If you’re wondering what’s going on with the Isle of Wight Diamond races, we’ve got bad news and some potentially good news: First, the 2021 races are canceled. Second, the goal is to instead start running new races in 2022, in a “carbon-neutral” form.
What are the Isle of Wight races?
In case you didn’t see our previous write-up about this event … The Diamond races were a new event planned for the Isle of Wight, an island in the English Channel. The idea is to build a new street circuit event, similar to the Isle of Man TT and other races run on public roads in the UK. Organizers announced the event in July 0f 2020, with inaugural running in October of 2021. The event was to be run through Britain’s Auto Cycle Union, with classes for Superbike, Supersport and lightweight motorcycles, as well as sidecar and electric in the future.
Roadracing fans were excited, as the general trend over history has been to see street circuit races vanish, with no replacement. This is especially true in the past decade, with 2020-2021 being the worst for it. COVID-19 has seen the cancellation of two Isle of Man TT events, as well as several other Euro street circuit races—including this year’s Isle of Wight event.
Good thing organizers haven’t given up, then!
What’s the plan for the future?
The latest plan is to bring the canceled Isle of Wight races back for 2022, but in a different format. Errr, sort of.
The old idea of running a TT-style event is gone, and supposedly, whatever happens next is of no relation to the planned Diamond races (or so says the write-up on the new Isle of Wight Road Races website).
And, whatever happens next is going to be environmentally friendly, supposedly. Again, as per the write-up on the IWRR website:
The Island’s unique UNESCO Biosphere status encourages us all to learn more about sustainable development. It is planned that the IWRR will be a proving ground for future energy. Partnerships are being developed that will place the IWRR at the forefront of sustainable fuels. “The Isle of Wight is an ideal location for us to pioneer the use of carbon-neutral fuels that are less harmful to our environment.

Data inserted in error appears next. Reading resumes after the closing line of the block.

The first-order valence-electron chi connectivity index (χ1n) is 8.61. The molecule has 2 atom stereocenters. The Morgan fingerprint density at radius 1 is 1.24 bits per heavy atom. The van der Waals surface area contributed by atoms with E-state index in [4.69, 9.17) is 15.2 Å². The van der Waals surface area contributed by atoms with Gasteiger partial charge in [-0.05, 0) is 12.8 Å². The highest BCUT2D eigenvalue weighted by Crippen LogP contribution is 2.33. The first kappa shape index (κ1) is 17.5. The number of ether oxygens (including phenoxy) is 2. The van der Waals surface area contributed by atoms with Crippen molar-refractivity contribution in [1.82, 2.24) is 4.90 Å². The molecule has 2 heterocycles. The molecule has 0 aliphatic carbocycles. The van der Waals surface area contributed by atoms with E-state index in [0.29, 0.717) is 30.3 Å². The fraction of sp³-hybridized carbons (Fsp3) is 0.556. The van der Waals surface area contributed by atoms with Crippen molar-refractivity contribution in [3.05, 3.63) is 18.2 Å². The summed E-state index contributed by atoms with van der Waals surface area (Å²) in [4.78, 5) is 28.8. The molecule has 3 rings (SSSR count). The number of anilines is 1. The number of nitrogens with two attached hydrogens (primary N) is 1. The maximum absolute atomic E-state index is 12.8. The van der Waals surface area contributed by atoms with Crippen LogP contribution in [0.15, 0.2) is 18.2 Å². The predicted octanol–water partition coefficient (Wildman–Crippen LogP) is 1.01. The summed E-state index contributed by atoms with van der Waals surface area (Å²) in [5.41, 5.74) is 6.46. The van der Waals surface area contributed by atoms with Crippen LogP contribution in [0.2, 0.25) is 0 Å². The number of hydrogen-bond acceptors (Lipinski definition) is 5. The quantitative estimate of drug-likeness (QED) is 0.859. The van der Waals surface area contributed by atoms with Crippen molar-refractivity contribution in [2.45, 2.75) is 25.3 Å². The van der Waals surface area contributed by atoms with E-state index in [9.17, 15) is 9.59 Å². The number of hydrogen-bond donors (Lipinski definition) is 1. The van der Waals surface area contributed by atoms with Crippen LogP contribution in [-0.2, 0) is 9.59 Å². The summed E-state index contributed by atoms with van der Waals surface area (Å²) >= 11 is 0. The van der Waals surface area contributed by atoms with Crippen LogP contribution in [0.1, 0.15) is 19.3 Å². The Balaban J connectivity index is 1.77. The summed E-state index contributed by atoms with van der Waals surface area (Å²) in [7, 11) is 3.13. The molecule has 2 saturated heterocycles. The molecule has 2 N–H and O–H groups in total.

Our Biosphere status encourages us all to learn new ways in which we can live on our diverse and ecologically important island. The Isle of Wight Road Races will be at the forefront of promoting future energy technology,” commented the event promoter James Kaye.
Elsewhere, organizers promise a plan to make the Isle of Wight races carbon-neutral. So, all the spectators will arrive by bicycle or sailboat, eh? Hrmmm …
A path forward?
Leaving aside the snide comments on the difficulty of carbon neutrality in an event like this, it’s still worth noting that this is an excellent idea, and a potential path forward for the motorcycle industry. The problem with current alternate-energy motorcycle races is, they’re tacked onto existing motorcycle series. For the most part, the pre-existing fan base at those series dislikes these new bikes. The best example is probably the TT Zero; fans at the IOMTT are almost universal in their dislike for the electric racing class.
Just because older motorcycle racing fans don’t like electric bikes and other alternative energies doesn’t mean that there are no fans, though, and it doesn’t mean we can’t create new fans. Instead of constantly trying to convert gasaholics, maybe this new Isle of Wight race programme could be the start of something new: Motorcycle races entirely focused on alternative energy?
Who knows. The future is filled with uncertainty over COVID-19 and general anti-fun action by public and government. Battery bikes may be the best way to fly under the anti-fun radar, though, with their lack of tailpipe emissions and noise pollution. Change is coming, after all, whether we like it or not.